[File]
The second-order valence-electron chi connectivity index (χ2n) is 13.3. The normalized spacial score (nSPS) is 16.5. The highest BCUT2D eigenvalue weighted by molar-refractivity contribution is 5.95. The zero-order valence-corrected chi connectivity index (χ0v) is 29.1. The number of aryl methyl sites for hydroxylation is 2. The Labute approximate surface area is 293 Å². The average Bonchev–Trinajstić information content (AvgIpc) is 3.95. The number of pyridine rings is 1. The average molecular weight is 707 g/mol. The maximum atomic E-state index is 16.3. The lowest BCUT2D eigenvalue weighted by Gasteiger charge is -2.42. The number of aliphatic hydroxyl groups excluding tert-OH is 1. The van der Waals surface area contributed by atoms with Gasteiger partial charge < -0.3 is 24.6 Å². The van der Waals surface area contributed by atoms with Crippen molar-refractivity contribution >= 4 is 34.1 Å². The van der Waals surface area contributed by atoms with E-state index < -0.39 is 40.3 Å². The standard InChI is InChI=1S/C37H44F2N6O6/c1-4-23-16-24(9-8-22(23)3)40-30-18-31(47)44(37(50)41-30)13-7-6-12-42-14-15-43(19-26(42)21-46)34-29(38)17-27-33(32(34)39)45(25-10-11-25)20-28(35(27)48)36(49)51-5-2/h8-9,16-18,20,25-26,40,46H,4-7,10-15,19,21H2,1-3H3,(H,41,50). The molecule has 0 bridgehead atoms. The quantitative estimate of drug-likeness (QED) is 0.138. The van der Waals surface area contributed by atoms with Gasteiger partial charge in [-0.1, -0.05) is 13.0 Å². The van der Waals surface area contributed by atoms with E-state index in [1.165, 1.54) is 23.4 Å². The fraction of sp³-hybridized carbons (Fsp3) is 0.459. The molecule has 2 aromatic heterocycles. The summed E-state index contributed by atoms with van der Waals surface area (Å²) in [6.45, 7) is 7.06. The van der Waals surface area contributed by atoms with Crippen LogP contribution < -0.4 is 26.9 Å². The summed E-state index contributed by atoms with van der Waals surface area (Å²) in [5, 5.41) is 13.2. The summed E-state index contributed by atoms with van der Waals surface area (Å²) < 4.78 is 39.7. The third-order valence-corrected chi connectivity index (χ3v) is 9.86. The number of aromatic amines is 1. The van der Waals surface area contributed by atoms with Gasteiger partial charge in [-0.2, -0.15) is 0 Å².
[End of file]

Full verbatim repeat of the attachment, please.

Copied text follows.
The second-order valence-electron chi connectivity index (χ2n) is 13.3. The normalized spacial score (nSPS) is 16.5. The highest BCUT2D eigenvalue weighted by molar-refractivity contribution is 5.95. The zero-order valence-corrected chi connectivity index (χ0v) is 29.1. The number of aryl methyl sites for hydroxylation is 2. The Labute approximate surface area is 293 Å². The average Bonchev–Trinajstić information content (AvgIpc) is 3.95. The number of pyridine rings is 1. The average molecular weight is 707 g/mol. The maximum atomic E-state index is 16.3. The lowest BCUT2D eigenvalue weighted by Gasteiger charge is -2.42. The number of aliphatic hydroxyl groups excluding tert-OH is 1. The van der Waals surface area contributed by atoms with Gasteiger partial charge < -0.3 is 24.6 Å². The van der Waals surface area contributed by atoms with Crippen molar-refractivity contribution >= 4 is 34.1 Å². The van der Waals surface area contributed by atoms with E-state index < -0.39 is 40.3 Å². The standard InChI is InChI=1S/C37H44F2N6O6/c1-4-23-16-24(9-8-22(23)3)40-30-18-31(47)44(37(50)41-30)13-7-6-12-42-14-15-43(19-26(42)21-46)34-29(38)17-27-33(32(34)39)45(25-10-11-25)20-28(35(27)48)36(49)51-5-2/h8-9,16-18,20,25-26,40,46H,4-7,10-15,19,21H2,1-3H3,(H,41,50). The molecule has 0 bridgehead atoms. The quantitative estimate of drug-likeness (QED) is 0.138. The van der Waals surface area contributed by atoms with Gasteiger partial charge in [-0.1, -0.05) is 13.0 Å². The van der Waals surface area contributed by atoms with E-state index in [1.165, 1.54) is 23.4 Å². The fraction of sp³-hybridized carbons (Fsp3) is 0.459. The molecule has 2 aromatic heterocycles. The summed E-state index contributed by atoms with van der Waals surface area (Å²) in [6.45, 7) is 7.06. The van der Waals surface area contributed by atoms with Crippen LogP contribution < -0.4 is 26.9 Å². The summed E-state index contributed by atoms with van der Waals surface area (Å²) in [5, 5.41) is 13.2. The summed E-state index contributed by atoms with van der Waals surface area (Å²) < 4.78 is 39.7. The third-order valence-corrected chi connectivity index (χ3v) is 9.86. The number of aromatic amines is 1. The van der Waals surface area contributed by atoms with Gasteiger partial charge in [-0.2, -0.15) is 0 Å².